Exclusive: The Department of Health has refused to release any details about how health secretary Jeremy Hunt plans to hand back out-of-hours responsibility to GPs – but has promised that changes to the GP contract will be made in ‘negotiation’ with the profession.
Pulse asked the DH to clarify Mr Hunt’s announcement yesterday that he wanted GPs to be individually responsible for their patients around the clock and given a duty to ‘sign off’ out-of-hours care.
Questions posed by Pulse regarding the statement included when the DH wants these changes to come into effect and whether it would consider imposing terms if the profession did not accept them. In light of Mr Hunt’s comments that GPs have to do too much ‘box-ticking’, Pulse also questioned what changes the DH are planning for the QOF.
But a Department of Health spokesperson said: ‘Any future changes to general practice and the GP contract will be made in negotiation with GPs. It is too early to go into detail about what proposals might be.’
It comes as LMCs are due to debate Mr Hunt’s announcement this afternoon in three emergency motions brought to the LMCs conference, including whether GPs should and could take back out-of-hours responsibility, as well as a vote of no confidence in the health secretary in light of his ‘misrepresentation’ of GPs to the public and the press.
What the motions say:
801: That conference agrees with the Secretary of State that GPs are the patients’ champions; NHS staff are working harder than ever before; and targets and requirements of QOF, QP and enhanced services are getting in the way of dealing with the patient’s agenda.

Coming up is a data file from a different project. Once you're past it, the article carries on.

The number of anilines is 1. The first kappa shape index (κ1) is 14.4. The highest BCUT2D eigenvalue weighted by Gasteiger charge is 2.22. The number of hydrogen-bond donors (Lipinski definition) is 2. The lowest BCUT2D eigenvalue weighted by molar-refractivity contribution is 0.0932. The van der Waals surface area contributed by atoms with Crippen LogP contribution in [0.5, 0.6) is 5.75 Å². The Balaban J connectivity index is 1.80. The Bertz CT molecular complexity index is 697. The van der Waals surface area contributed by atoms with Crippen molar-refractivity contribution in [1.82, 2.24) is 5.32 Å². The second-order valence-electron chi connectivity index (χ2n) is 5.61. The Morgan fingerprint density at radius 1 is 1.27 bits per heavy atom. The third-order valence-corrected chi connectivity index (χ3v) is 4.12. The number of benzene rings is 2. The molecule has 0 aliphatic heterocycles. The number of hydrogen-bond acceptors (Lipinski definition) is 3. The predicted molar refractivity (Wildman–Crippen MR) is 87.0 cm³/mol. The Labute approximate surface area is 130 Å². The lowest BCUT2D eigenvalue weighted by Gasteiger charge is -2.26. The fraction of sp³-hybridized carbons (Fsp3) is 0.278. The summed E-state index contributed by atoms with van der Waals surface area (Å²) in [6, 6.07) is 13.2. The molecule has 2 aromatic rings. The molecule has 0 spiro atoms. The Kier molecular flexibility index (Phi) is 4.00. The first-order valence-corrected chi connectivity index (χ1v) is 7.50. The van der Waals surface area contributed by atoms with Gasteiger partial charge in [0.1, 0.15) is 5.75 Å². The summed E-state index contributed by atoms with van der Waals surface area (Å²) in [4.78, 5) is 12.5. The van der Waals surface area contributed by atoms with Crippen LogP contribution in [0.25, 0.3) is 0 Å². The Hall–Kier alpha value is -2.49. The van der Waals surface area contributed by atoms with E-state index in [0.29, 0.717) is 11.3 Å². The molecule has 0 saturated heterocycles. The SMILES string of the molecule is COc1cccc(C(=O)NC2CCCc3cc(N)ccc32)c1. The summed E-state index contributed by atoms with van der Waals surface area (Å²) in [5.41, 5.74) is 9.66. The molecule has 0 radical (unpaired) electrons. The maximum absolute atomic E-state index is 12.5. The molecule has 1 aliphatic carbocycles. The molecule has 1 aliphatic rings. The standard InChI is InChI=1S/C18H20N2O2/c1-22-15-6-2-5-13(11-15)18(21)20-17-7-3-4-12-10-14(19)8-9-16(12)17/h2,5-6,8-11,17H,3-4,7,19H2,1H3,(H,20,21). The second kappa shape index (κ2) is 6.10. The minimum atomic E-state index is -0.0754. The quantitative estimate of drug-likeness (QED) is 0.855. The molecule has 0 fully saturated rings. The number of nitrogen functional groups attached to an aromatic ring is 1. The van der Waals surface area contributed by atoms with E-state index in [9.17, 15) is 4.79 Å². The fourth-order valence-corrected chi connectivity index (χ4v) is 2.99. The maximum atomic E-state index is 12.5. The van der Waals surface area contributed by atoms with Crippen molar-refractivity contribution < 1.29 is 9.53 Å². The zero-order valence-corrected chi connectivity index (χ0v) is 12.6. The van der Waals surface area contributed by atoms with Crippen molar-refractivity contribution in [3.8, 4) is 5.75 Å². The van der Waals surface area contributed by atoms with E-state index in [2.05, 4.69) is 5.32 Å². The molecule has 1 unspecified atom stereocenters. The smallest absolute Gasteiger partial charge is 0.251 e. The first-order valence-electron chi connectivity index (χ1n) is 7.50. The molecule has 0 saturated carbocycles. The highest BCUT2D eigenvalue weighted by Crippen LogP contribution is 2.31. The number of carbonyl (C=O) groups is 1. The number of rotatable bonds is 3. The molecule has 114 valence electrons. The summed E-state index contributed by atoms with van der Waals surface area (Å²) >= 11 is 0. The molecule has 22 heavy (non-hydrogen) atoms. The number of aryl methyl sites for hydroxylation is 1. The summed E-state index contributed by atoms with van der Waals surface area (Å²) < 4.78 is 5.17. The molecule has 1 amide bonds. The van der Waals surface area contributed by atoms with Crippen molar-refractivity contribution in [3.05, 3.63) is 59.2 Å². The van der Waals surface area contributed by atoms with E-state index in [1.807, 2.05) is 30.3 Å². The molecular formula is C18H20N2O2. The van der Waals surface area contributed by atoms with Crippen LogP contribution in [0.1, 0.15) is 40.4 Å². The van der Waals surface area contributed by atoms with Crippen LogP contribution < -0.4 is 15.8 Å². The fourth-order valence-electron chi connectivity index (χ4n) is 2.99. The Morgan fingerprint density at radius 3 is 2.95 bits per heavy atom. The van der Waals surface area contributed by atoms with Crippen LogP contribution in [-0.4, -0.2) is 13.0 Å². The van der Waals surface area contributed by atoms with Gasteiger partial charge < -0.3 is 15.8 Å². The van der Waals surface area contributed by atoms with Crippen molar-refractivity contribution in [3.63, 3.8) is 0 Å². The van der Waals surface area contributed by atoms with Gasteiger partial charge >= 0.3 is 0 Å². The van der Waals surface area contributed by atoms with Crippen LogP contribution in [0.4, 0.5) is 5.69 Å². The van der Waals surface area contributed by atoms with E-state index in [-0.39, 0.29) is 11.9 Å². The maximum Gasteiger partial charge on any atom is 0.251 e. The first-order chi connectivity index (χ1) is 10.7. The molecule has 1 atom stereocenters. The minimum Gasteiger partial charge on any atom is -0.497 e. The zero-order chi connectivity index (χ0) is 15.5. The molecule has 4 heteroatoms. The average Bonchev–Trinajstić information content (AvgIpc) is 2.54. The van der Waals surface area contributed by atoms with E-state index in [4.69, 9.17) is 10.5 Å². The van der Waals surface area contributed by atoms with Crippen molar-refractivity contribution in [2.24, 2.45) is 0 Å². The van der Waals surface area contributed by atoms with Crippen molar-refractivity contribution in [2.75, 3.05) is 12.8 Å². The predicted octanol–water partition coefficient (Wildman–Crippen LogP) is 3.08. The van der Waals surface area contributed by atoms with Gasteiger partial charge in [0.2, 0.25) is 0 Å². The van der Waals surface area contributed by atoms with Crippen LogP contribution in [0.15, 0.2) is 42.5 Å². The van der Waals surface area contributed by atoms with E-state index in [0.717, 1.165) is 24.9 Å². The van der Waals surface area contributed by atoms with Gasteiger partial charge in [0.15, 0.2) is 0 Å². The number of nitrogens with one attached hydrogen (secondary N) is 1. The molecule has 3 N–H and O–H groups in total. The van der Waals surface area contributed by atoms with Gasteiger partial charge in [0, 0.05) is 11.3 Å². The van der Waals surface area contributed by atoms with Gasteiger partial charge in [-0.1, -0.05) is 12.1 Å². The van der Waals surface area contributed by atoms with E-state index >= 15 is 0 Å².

802: That conference accepts that GPs should take back responsibility for out-of-hours provision, if:
i. GPC negotiators can agree safe guaranteed minimum funding
ii. private providers cannot be involved as GPs will be ‘responsible’ for outcomes
iii. all funding from NHS 111 is transferred to GP out of hours
iv. out of hours should be run and organised locally to best meed the needs of patients.
803: That given the English Secretary of State for Health’s misrepresentation of GPs to the public and press, this conference has no confidence in him.
GPC chair Dr Laurence Buckman said: ‘I think it will be a very interesting debate. It is very important that the profession determines policy and is seen to do so.’
‘The lack of clarity is very difficult to work with because you don’t know whether you are for or against something until you know what it is. But if that is how they are going to work, and they have always done that, then we have to work with that.’
Dr Buckman declined to comment in more detail so as to not influence the debate. However in opening the LMCs conference yesterday he warned GPs were‘not prepared to shore up urgent care’.